Naughty but so nice
The West End hit The Hurly Burly Show will open in Johannesburg this month. It is a mélange of erotic burlesque, brazen new arrangements of big hits and alluring nostalgia. Given our puritanical past and our libertarian present, Hurly Burly is bound to cause a stir on the dreary East Rand.
The show stars Miss Polly Rae, one of the leading figures on the London burlesque scene. Her official biography tells us: “Miss Rae takes her creative inspiration from iconic 1940s and 1950s pin-ups such as Bettie Page, Tempest Storm and Marilyn Monroe, as well as modern artists such as Madonna.”
The Mail & Guardian interviewed Miss Rae in the genteel lounge of the Westcliff Hotel. She had just enjoyed a luncheon and was dressed in a wine-coloured pencil dress, had full make-up on and a spray of flowers in her hair. One got the feeling that Miss Rae had mastered the fine art of living large in a dainty time warp.
You have said that the hit show Hurly Burly is the ‘creation of your idea’ – but how do you create an idea?
Well, seven years ago I was a juggling artist trying to find my way in life. I met someone who teaches burlesque – Jo King, who runs the London Academy of Burlesque. At the time I had no idea what burlesque was. I thought it was the Pussycat Dolls, which it really is not. She completely inspired me to get involved and she opened me up to this whole history. Burlesque was pioneered in the 1940s and 1950s and it has this element of comedy, striptease and parody that comes with it. It was those elements that inspired me. Once I discovered it, I saw the potential to take it further. I got a few friends together, made up a few routines – and now here we are in South Africa.
Once I knew burlesque was what I wanted to concentrate on, I knew I wanted to create the biggest burlesque show the world has ever seen. I’ve been building it up very slowly and the tipping point was when I met [director] William Baker three years ago. And now we have had a West End show.
What is the concept of the show?
Hurly Burly I like to describe as a burlesque-inspired pop-erotic cabaret. What makes it unique is its modern soundtrack. We wear vintage clothing but we do modern music. For example, back in the day we did a number by Nelly Furtado, but as 1920s flapper girls.
With Will [Baker] we have brought in an incredible music director called Steve Anderson and new arrangements. For example, we do Bad by Michael Jackson, but we do a really dirty, sleazy blues version of it. We do a Japanese-inspired version of Umbrella by Rihanna and a big, bad brass version of It’s a Sin by the Pet Shop Boys. We have more than 20 different numbers and each number has a theme – we’ve got nuns; we’ve got geishas. It’s like an elaborate theatrical pop concert.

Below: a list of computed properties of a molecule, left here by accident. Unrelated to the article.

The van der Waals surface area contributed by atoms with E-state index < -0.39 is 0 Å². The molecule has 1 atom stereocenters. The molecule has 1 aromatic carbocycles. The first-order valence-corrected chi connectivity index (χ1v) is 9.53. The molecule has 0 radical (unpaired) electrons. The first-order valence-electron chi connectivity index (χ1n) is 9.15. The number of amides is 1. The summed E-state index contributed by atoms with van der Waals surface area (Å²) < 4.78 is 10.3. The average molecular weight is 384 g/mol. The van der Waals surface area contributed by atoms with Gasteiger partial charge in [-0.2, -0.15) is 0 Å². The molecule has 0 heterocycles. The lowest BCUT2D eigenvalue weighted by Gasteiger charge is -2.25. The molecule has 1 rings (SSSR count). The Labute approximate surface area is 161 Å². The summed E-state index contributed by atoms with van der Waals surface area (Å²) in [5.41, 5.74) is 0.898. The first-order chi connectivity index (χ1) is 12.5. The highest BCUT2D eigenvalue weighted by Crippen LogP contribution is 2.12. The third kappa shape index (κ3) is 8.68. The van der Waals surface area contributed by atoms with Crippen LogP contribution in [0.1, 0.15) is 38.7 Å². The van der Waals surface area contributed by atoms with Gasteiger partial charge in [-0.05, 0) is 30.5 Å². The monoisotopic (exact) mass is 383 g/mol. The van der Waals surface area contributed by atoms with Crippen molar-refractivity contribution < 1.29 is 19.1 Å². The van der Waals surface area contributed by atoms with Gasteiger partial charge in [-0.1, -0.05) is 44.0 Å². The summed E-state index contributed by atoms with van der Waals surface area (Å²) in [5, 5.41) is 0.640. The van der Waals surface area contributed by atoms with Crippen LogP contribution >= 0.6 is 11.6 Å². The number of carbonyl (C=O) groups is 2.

Is it very erotic?
It’s adult entertainment. It’s not overtly sexual – it’s more about insinuation. There is nudity, but we wear crystal [nipple] pasties and thongs. It’s more about what you don’t see than about what you do see. The audiences we get for the show are really varied and straight men are the last on the list. It’s predominantly women who come to see the show – it’s more for the women and the gays, really.
Obviously you are into vintage clothing. How much do you have?
I have an abundance! And I really want to know about vintage shops in Johannesburg. Someone is going to have to tell me where I can go shopping. With burlesque came this whole lifestyle and this whole look. Before, I was very much a High Street girl. The thing is, I’m very much a porcelain-skinned girl and I always used to wear a self-made tan and I used to lie on a sunbed. Then I discovered burlesque and the 1940s look. First of all, my skin was perfect for that – and now I don’t go out without my red lipstick and my lashes. I’ve got a million 1950s prom dresses – that’s what I collect. And I love to jive.
Are there plenty of environments in London where you can parade your clothing and get your vintage fix?
Yes, especially in London, and not up north where I come from. In London there is a huge vintage scene – looking good and going out. The clothing is part and parcel of it, but it comes with nightlife and a social scene.
There are clubs in London, typically housed in the basements of nightclubs or bars, in which every single person is dressed from the 1940s or the 1950s. The DJ will only play real, authentic vinyl. There’s a place called Volupte that is home to the Black Cotton Club. It is run by the coolest man I know – his name is El Nino and he is the DJ. He and his wife from Japan, Lady Kamikaze, look incredible. They put on these nights and play their 45s.
Everyone is just there to dance. There’s never any trouble. If a man asks you to dance, he doesn’t want to sleep with you – he just wants to dance with you. It’s really traditional.
The Hurly Burly Show will open at the Theatre of Marcellus at Emperor’s Palace in Kempton Park on October 27. Tel: 011 928 1297